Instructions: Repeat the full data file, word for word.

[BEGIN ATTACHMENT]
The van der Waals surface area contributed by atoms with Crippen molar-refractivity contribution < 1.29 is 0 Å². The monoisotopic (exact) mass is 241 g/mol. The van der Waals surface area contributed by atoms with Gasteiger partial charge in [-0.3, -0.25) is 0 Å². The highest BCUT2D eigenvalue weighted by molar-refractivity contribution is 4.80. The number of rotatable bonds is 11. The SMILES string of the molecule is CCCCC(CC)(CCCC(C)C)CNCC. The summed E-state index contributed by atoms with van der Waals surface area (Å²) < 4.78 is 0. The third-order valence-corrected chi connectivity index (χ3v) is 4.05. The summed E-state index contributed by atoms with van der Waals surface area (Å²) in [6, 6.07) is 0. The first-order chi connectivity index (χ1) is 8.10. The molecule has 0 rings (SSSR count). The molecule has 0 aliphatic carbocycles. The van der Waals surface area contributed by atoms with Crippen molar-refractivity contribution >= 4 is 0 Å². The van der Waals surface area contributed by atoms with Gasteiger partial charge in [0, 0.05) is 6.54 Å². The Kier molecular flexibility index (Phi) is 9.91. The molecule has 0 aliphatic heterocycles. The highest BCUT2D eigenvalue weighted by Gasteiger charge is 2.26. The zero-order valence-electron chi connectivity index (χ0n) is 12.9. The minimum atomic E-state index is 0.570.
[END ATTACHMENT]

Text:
The van der Waals surface area contributed by atoms with Crippen molar-refractivity contribution < 1.29 is 0 Å². The monoisotopic (exact) mass is 241 g/mol. The van der Waals surface area contributed by atoms with Gasteiger partial charge in [-0.3, -0.25) is 0 Å². The highest BCUT2D eigenvalue weighted by molar-refractivity contribution is 4.80. The number of rotatable bonds is 11. The SMILES string of the molecule is CCCCC(CC)(CCCC(C)C)CNCC. The summed E-state index contributed by atoms with van der Waals surface area (Å²) < 4.78 is 0. The third-order valence-corrected chi connectivity index (χ3v) is 4.05. The summed E-state index contributed by atoms with van der Waals surface area (Å²) in [6, 6.07) is 0. The first-order chi connectivity index (χ1) is 8.10. The molecule has 0 rings (SSSR count). The molecule has 0 aliphatic carbocycles. The van der Waals surface area contributed by atoms with Crippen molar-refractivity contribution >= 4 is 0 Å². The van der Waals surface area contributed by atoms with Gasteiger partial charge in [0, 0.05) is 6.54 Å². The Kier molecular flexibility index (Phi) is 9.91. The molecule has 0 aliphatic heterocycles. The highest BCUT2D eigenvalue weighted by Gasteiger charge is 2.26. The zero-order valence-electron chi connectivity index (χ0n) is 12.9. The minimum atomic E-state index is 0.570.